I've been trying to learn a bit of functional programming (with Haskell & Erlang) lately and I'm always amazed at the succinct solutions people can come up with when they can think recursively and know the tools.
I want a function to convert a list of sorted, unique, non-contiguous integers into a list of contiguous lists, i.e:
[[1,2,3], [6,7,8], [10,11]
This was the best I could come up with in Haskell (two functions)::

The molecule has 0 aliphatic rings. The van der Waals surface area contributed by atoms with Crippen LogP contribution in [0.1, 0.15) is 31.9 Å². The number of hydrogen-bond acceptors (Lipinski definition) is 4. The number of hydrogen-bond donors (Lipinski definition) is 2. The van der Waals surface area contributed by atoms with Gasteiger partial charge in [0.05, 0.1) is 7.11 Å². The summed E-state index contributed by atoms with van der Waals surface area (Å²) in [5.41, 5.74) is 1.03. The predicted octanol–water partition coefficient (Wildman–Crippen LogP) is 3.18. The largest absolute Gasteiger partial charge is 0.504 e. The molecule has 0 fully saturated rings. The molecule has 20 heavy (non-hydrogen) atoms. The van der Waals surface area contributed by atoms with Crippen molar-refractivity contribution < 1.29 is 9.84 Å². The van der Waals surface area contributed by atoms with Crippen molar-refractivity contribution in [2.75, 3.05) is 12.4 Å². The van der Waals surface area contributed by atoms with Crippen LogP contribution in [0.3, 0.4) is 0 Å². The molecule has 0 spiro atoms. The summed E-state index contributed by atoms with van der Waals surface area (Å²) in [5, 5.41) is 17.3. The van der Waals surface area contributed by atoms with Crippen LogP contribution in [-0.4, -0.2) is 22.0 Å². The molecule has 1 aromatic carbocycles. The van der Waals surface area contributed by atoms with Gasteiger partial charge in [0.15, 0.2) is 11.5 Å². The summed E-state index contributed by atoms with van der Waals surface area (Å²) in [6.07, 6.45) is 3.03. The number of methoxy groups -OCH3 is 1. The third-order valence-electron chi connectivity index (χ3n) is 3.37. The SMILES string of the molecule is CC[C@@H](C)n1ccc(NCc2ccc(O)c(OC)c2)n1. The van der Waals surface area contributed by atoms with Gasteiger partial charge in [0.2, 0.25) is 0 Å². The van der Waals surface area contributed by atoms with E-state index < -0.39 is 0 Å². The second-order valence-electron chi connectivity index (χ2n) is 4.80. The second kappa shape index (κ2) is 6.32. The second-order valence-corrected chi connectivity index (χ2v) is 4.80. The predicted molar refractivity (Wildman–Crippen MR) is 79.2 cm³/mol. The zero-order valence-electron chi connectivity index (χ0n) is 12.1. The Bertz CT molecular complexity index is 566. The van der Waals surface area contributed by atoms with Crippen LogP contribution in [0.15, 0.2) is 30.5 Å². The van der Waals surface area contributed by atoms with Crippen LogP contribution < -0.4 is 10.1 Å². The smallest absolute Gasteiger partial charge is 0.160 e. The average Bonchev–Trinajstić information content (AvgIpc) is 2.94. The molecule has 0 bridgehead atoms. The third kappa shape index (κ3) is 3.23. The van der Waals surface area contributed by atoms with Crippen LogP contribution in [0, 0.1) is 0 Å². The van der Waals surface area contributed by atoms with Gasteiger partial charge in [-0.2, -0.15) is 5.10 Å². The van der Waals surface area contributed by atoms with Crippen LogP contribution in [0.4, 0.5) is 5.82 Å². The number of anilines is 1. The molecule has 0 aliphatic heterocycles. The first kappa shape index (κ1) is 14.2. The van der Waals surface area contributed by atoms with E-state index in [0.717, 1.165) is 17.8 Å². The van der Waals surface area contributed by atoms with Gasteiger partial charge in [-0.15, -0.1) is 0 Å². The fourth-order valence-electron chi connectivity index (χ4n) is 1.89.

make_ranges :: [[Int]] -> [Int] -> [[Int]] make_ranges ranges  = ranges make_ranges  (x:xs) | null xs = [[x]] | otherwise = make_ranges [[x]] xs make_ranges ranges (x:xs) | (last (last ranges)) + 1 == x = make_ranges ((init ranges) ++ [(last ranges ++ [x])]) xs | otherwise = make_ranges (ranges ++ [[x]]) xs rangify :: [Int] -> [[Int]] rangify lst = make_ranges  lst
It might be a bit subjective but I'd be interested to see a better, more elegant, solution to this in either Erlang or Haskell (other functional languages too but I might not understand it.) Otherwise, points for just fixing my crappy beginner's Haskell style!